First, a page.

The ukulele is a small, four-stringed instrument that was developed in Hawaii during the late 1800s. It is most commonly used to play chords, which are made by strumming all the strings together with the thumb or a pick. You can play melodies and solos by picking individual strings. To do this you need to know the finger picking technique.
Place the fingers of your right hand on the strings of the ukulele, over the sound hole. The thumb should be on the low G string, the index finger on the D string and the middle finger on the A string. Your ring and pinkie fingers should rest along the edge of the sound hole, without making any contact with the strings. This is the most common position for your hand when finger picking -- be aware, however, that the middle finger is also used to pick the high E string.
Pick each string with its corresponding finger until you get accustomed to picking the strings in sequence, in ascending and descending order. Then practice alternating between open strings (G, A, D, E and then D, E, G, A) -- this will help you to jump between strings, without having to think about which finger picks which string. You will also get used to alternating the middle finger between the D and E strings.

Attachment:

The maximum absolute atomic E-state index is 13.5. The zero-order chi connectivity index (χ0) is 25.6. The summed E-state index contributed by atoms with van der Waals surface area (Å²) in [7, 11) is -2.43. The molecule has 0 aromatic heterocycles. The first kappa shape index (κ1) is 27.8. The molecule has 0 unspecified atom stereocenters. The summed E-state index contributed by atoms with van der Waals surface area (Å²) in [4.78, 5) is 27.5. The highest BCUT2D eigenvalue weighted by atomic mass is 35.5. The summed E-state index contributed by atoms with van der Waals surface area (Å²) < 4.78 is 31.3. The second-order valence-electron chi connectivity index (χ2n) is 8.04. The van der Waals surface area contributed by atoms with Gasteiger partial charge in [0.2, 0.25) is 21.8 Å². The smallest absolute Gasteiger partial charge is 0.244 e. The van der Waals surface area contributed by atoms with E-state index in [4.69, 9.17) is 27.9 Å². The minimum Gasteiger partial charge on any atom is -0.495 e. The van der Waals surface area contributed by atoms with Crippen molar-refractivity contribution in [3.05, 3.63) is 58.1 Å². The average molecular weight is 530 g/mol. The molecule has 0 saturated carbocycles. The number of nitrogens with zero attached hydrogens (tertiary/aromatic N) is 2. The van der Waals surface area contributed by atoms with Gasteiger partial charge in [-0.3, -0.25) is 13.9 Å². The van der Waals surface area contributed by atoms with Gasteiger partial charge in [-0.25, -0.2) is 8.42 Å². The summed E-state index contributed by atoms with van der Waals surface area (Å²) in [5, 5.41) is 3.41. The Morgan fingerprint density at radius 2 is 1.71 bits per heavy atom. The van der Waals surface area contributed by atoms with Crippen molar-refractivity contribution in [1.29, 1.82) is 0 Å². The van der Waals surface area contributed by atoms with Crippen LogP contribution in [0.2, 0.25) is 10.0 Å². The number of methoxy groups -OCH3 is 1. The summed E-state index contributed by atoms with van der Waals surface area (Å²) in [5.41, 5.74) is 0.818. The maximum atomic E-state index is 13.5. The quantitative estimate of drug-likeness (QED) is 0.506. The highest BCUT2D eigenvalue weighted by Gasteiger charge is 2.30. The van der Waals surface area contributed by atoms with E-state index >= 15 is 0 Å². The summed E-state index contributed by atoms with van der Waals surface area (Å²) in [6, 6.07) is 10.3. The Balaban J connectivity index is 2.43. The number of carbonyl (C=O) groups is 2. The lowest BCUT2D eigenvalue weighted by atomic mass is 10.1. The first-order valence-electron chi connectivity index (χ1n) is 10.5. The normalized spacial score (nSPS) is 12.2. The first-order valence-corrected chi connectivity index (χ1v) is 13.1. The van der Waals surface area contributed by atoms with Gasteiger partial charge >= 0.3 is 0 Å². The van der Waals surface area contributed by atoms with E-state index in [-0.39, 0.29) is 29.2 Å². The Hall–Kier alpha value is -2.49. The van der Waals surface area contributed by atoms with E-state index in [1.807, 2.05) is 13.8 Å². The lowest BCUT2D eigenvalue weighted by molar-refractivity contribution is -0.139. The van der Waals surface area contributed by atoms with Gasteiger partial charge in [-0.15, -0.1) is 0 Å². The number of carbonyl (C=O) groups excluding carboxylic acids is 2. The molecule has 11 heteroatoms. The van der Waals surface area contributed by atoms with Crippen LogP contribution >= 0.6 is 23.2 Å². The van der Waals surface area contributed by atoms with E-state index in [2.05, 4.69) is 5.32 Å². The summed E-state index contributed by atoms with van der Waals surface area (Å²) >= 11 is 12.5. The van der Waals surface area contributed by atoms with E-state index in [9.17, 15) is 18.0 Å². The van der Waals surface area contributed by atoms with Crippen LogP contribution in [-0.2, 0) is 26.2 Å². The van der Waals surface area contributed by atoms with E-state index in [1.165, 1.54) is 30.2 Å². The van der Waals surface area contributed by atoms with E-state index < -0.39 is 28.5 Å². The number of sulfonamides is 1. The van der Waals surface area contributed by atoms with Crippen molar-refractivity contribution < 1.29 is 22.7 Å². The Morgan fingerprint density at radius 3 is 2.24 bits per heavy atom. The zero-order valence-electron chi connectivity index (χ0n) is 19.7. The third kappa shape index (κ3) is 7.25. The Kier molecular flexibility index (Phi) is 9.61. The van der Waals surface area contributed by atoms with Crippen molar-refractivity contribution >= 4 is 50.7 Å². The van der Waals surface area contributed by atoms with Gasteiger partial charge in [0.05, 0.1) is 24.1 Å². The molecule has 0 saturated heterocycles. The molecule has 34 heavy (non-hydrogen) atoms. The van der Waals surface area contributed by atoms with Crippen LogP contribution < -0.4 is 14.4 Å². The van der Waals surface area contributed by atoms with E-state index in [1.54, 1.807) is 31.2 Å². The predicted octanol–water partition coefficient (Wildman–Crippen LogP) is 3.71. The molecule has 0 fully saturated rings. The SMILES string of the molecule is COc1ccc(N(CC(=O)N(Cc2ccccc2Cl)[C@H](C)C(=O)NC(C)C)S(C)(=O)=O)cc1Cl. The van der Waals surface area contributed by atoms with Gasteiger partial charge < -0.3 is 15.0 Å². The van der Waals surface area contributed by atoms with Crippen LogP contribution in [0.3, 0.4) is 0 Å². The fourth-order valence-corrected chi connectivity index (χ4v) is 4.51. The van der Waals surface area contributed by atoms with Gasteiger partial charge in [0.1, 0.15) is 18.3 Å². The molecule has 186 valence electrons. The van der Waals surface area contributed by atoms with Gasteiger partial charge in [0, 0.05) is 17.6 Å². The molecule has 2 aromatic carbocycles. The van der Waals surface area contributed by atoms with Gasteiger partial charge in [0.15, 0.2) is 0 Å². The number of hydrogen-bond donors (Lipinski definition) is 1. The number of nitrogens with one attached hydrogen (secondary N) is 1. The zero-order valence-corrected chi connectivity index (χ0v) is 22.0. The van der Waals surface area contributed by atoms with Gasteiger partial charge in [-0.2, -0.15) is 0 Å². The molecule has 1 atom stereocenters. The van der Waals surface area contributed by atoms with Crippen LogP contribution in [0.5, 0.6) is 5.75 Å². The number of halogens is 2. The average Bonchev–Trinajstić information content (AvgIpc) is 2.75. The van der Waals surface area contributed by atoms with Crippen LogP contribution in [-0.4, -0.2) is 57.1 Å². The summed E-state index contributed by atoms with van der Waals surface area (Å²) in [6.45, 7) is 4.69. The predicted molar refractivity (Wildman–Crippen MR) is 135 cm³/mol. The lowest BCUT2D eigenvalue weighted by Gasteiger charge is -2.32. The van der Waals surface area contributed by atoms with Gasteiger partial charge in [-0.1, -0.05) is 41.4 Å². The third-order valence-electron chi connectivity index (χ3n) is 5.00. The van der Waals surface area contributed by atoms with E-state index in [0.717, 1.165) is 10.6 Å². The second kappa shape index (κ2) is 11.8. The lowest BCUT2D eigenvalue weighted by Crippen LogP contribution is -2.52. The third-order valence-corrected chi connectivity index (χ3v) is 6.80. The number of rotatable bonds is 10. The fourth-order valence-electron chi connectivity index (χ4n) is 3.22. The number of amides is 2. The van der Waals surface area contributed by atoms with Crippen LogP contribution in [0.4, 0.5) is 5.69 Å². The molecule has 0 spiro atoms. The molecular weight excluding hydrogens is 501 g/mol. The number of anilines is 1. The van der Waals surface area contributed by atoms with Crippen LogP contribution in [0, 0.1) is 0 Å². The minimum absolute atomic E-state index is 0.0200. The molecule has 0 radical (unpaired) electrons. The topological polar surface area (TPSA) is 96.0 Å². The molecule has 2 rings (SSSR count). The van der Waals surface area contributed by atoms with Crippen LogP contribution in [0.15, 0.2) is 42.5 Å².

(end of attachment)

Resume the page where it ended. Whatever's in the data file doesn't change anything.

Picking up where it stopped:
Practice finger picking scales and arpeggios -- this will help you to get used to picking different notes all over the fret board and across all of the strings of the ukulele. Play each scale and arpeggio in ascending and descending order. Start playing slowly and then gradually increase the tempo. As you begin playing faster, pay special attention to your picking hand as you transition from one string to another -- achieving fluid transitions between strings is important to successful finger picking technique.
Learn the melodies to easy ukulele songs (some famous, simple songs for the ukulele include "Aloha 'Oe" and "Ukulele Lady"). Memorize the song and then play along with a recording until you feel comfortable with finger picking the notes in the correct rhythm and across different strings.
Listen to recordings of ukulele masters Some of the best known players include Ernest Kaai, Lyle Ritz, Jake Shimabukuro and John King. All of these musicians use finger picking and listening to their recordings can help you to hear the possibilities of mastering this technique.
Tips & Warnings
- When practicing scales and arpeggios, work your way around the circle of fifths, as this will take you through all of the major and minor keys, familiarizing you with the entire fret board.
- Purchase a ukulele songbook, which will give you a wide range of new songs to learn. When choosing new tunes, try to focus on ones that you can find recordings of, to listen to the player and emulate the way that they are finger picking the melodies.
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